• More Space
  • Garden, balconies
  • No neighbors above or below

Who Are Townhouses Right for?

Townhouses are ideal for buyers looking for a property in a specific location, but without the budget to purchase a detached, single-family property in the area. They likely want more space than a condo can afford and are therefore considering alternative options like townhomes and lofts.

Townhouses buyers typically aren’t first-time buyers and usually fall into one of three categories:

  • Condo upgraders – These buyers are upgrading from a condo to a townhome to add more space or to accommodate their growing family.
  • Location seekers – These are buyers tied to a very specific location but who are unwilling to make the sacrifices that buying a condo or other smaller property would require.
  • Budget buyers – These buyers want a spacious property in a certain location but cannot afford the price point of a single-family home in the community. They might be tied to an area because of the school district, aging parents or other family obligations.

What to Expect When Buying a Townhome in Chicago

Chicago’s top areas for townhomes are Logan Square and Lincoln Park, though you can find properties spread across the city in all styles, price points, ages and designs.

No matter where you start your search, you’ll want to make sure to follow these tips while evaluating potential townhomes:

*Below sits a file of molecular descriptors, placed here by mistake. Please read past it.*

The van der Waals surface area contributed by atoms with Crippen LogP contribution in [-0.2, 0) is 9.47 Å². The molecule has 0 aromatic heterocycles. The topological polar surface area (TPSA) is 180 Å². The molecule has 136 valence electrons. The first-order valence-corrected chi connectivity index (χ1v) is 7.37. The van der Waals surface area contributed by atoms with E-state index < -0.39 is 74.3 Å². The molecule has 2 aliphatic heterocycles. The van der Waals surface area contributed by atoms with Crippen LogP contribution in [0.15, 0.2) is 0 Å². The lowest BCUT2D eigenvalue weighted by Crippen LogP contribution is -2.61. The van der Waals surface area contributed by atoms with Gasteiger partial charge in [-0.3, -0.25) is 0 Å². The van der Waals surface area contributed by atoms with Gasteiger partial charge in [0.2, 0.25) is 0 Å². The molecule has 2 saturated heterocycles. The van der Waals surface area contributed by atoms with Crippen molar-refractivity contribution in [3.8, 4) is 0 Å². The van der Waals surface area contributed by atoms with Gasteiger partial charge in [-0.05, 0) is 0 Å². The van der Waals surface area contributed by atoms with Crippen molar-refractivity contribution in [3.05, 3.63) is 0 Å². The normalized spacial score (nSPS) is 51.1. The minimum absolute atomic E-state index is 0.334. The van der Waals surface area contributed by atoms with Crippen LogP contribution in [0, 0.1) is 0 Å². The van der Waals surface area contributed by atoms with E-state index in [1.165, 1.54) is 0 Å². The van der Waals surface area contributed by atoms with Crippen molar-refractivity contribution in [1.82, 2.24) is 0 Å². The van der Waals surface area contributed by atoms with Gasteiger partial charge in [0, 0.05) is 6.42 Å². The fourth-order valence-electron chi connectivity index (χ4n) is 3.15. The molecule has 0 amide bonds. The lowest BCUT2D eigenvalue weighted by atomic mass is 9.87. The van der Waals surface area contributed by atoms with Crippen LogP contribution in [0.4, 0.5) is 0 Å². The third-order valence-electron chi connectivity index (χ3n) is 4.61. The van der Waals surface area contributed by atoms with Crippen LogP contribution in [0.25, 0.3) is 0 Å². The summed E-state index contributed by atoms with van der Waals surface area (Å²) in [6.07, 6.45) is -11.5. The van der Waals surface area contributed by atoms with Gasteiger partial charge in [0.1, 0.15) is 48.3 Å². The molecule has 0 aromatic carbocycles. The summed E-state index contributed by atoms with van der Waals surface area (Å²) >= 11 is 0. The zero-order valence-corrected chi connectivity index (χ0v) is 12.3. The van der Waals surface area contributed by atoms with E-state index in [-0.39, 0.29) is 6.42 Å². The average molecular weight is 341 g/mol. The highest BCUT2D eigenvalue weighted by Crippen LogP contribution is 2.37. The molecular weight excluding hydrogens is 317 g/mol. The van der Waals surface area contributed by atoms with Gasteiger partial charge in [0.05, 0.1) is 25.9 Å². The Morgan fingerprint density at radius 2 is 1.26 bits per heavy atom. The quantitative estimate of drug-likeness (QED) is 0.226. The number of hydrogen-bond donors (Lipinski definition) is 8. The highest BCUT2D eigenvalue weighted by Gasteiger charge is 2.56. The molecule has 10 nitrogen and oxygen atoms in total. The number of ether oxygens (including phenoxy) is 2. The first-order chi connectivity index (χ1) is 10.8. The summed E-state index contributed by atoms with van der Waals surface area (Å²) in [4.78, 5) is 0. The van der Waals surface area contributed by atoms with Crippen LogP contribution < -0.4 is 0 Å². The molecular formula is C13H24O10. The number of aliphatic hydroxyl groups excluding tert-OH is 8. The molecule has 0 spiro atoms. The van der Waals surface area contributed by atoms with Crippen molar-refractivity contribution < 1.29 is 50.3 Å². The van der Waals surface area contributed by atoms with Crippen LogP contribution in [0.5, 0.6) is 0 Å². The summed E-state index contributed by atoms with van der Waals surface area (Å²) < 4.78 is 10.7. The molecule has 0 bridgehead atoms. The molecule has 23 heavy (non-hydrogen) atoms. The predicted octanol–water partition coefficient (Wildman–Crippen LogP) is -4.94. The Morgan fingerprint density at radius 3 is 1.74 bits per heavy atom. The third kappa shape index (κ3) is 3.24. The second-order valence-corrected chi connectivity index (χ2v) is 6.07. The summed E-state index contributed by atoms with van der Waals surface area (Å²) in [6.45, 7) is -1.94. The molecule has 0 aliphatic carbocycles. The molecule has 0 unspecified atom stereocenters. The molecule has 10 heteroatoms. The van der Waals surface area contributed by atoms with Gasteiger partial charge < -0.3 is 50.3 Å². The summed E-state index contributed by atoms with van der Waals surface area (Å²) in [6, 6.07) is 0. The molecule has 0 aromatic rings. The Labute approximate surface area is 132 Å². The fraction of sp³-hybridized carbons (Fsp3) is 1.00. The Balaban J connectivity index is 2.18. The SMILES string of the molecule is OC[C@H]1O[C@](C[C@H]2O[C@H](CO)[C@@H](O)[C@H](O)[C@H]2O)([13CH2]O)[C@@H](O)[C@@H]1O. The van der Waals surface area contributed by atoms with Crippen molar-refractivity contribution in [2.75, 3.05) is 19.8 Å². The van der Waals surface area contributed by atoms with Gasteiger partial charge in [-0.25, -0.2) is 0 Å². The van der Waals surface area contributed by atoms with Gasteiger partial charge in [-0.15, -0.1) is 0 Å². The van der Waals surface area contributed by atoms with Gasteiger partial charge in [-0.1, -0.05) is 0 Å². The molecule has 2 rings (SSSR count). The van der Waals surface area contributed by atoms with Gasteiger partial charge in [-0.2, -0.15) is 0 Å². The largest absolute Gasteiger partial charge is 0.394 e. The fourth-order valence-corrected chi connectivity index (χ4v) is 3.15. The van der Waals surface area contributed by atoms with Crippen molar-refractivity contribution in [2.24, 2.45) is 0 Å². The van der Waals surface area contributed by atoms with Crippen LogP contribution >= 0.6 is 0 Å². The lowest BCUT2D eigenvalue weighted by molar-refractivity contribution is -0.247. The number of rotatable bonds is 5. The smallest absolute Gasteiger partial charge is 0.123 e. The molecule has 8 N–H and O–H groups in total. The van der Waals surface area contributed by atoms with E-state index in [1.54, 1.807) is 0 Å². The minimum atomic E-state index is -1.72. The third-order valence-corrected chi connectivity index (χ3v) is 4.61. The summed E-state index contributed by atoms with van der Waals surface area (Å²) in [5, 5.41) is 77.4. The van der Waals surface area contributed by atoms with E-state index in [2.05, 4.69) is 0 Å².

1. Keep your eyes on the exterior. There’s a good chance you might be responsible for that exterior, so make sure it’s in good condition. Pay attention to details: are there shingles missing? Is it discolored? Are the gutters intact? Remember, if it’s a simple fee condo, you’re on the hook for any repairs – and the insurance on that exterior. You want to be sure it’s in top condition before you invest.
  2. Peek at parking. Where is parking for the unit? Do you have a dedicated space or do you share it with the community? Can the parking be used for other purposes? Even if the parking situation doesn’t bother you now, could it bother a future buyer down the line? Keep in mind the long-term value and marketability of the property before making a decision.
  3. Be sure about the bathrooms. Sure, a property may say “2 bath,” but if one is in the basement and one’s in the kitchen, how convenient is that to your lifestyle? Make sure the layout of amenities like the bathroom, washer, dryer and other must-haves fits with your needs and preferences.
  4. Enlist a townhome inspector. Do your research now to find an experienced townhome inspector in your area, and ask them what red flags you should be looking for. Once you’ve settled on a property, have them do a full-scale inspection and break down any deficiencies to you. These will need to be addressed by the seller before you buy (or you can negotiate a lower price to help cover them).

 

Townhomes can be a great compromise if you’re looking for a roomy, spacious property without the high price of a single-family home. Just make sure you’re fully aware of the ownership arrangement a property offers, what you’d be responsible for as an owner, and how it could impact your finances before moving forward.